Underneath the headline stories that have affected University of Toronto students over the last few months, a quieter predicament has been underway: the wavering accountability and transparency of elected student societies on campus.

This academic year has seen several stories regarding the misconduct of various student politicians and officials, from financial mismanagement at the University College Literary and Athletic Society (UC Lit) and the Victoria University Students’ Administrative Council (VUSAC) to alleged Islamophobia in videos captured at a party with St. Michael’s College Student Union (SMCSU) officials present.

Student societies have a duty to work toward improving campus life for their constituents. In order to achieve this, they are granted significant responsibilities, not the least of which is the management of large sums of money — collected automatically from the students they represent.

In order to be accountable, societies must consider both their internal financial procedures and the way in which they disclose information to the wider student body.

Last July, the administration of St. Michael’s College launched an investigation into SMCSU’s internal practices. Then-president Zachary Nixon declined to speak to The Varsity at that time. SMSCU had previously had its levy fees withheld by the administration until it agreed to comply with transparency procedures.

This month, The Varsity reported on an incident of mismanagement pertaining to University College’s 2016 orientation week. UC Lit, of which UC Orientation is an ancillary service, discovered that a $7,200 invoice for breakfasts had not been paid and that cheques had been prematurely issued to the event’s co-chairs.

More recently, approximately $500 in ticket sales for a Victoria College semi-formal was reported missing from the VUSAC office, an incident that prompted VUSAC to reevaluate its cash handling security procedures.

The fact that instances of financial mismanagement seem to be common within student societies is concerning in and of itself. It is also important to consider whether issues within these societies — financial in nature and otherwise — are resolved in a transparent manner.

Constituents have the right to be informed of matters that relate to the societies that are meant to represent them and that use their levy funds; it is unfortunate that this has not happened in some respects.

The SMCSU Snapchat scandal that took place in December — concerning videos deemed to be Islamophobic and involving both former and then-current council members — is one such example. Even before the videos emerged, the union, as well as the college administration, had advance knowledge that they existed.

The allegations were serious enough to result in the resignation of several members of the SMCSU executive, yet they were not disclosed to the public prior to the leak. The more transparent course of action would have been to disclose the existence of the videos and immediately apologize. This may have even led to a productive, forward-looking conversation, rather than the abrupt prorogation of SMCSU activities and resignations that occurred.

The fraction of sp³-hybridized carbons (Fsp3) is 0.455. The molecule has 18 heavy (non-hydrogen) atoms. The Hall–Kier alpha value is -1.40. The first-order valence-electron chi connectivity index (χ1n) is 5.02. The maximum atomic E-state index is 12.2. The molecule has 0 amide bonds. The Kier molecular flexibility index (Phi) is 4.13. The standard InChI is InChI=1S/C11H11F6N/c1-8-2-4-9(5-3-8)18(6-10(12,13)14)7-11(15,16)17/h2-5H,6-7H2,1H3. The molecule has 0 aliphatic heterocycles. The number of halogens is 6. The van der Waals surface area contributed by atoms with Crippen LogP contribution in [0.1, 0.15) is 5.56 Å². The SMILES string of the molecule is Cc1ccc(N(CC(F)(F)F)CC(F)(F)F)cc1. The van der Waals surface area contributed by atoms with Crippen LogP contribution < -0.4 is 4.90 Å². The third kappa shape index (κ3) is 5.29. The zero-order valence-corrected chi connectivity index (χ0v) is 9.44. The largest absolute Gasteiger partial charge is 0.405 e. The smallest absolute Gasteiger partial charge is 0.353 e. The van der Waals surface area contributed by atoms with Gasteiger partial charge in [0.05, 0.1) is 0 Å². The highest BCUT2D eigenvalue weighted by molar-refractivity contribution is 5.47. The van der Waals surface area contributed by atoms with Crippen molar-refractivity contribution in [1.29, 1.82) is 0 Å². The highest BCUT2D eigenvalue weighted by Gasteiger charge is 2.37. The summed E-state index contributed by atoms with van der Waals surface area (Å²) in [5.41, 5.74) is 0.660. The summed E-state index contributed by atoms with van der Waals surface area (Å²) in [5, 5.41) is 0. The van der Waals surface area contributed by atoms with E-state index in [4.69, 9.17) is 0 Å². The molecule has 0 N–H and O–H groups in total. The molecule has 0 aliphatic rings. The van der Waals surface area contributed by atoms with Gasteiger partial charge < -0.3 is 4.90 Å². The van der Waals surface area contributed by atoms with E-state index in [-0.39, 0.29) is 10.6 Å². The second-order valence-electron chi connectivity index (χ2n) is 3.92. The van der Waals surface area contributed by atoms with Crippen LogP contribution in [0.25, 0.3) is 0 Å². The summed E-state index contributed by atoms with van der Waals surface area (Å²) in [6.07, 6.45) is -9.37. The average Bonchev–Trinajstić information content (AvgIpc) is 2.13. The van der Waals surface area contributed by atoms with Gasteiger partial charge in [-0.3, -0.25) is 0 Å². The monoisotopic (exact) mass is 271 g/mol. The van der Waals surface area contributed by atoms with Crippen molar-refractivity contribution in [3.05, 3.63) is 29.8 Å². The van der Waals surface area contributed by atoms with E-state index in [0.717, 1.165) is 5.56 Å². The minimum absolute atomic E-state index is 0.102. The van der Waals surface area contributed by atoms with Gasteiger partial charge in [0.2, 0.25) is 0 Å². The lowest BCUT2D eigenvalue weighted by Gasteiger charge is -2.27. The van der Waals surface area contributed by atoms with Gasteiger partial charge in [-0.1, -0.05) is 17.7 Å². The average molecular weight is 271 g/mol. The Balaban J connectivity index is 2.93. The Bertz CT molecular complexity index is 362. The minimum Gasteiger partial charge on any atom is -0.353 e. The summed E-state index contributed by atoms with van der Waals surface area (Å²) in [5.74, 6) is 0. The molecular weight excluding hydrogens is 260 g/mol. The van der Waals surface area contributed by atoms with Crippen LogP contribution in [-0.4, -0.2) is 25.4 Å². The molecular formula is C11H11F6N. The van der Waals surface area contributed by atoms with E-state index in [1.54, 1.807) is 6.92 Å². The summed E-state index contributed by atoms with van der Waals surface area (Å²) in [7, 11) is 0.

Evidence of misconduct will only provide justification for the university to encroach on the autonomy of student organizations. This should be a particular concern for SMCSU, because St Michael’s College president David Mulroney has publicly criticized the union’s “poorly accounted for” finances and announced his intent to restructure its relationship with the college.

Many student society representatives would agree that interference from the administration should remain a last resort and that student societies should be primarily accountable to those who elected them rather than the administration.

Student societies must treat their financial dealings with gravity, especially when it comes to the training and qualifications of the individuals elected or appointed to deal with funds. Scrutiny should be directed towards hiring processes for financial chairs, in addition to processes that allow anyone to handle student funds, be it in the form of ticket sales or levied fees.

Yet regulation of financial dealings is about more than simply the existence of bylaws and governing policies: it is about ensuring that rules are followed and that there are adequate measures in place to remedy transgressions. When mistakes do happen, student organizations must make it a priority to consider not only how they will be dealt with, but also how the information will be transmitted to the students at large.

When it comes to financial mismanagement especially, the solution to wrongdoing should never be to avoid its disclosure entirely. While it may or may not be true that the cover up is worse than the crime, the cover up is certainly never better.

As opposed to attempting to avoid questioning, student organizations must take advantage of media that allows them to communicate to their constituents. If the true concern of these organizations’ officials is to protect their own reputations from scrutiny at the expense of transparency, then this is a larger problem.

Students have a reasonable expectation that those elected to serve on various student societies will take their positions seriously. In turn, officials owe it to their fellow students to take the initiative in getting ahead of the news — and not avoiding it once it has been broken.

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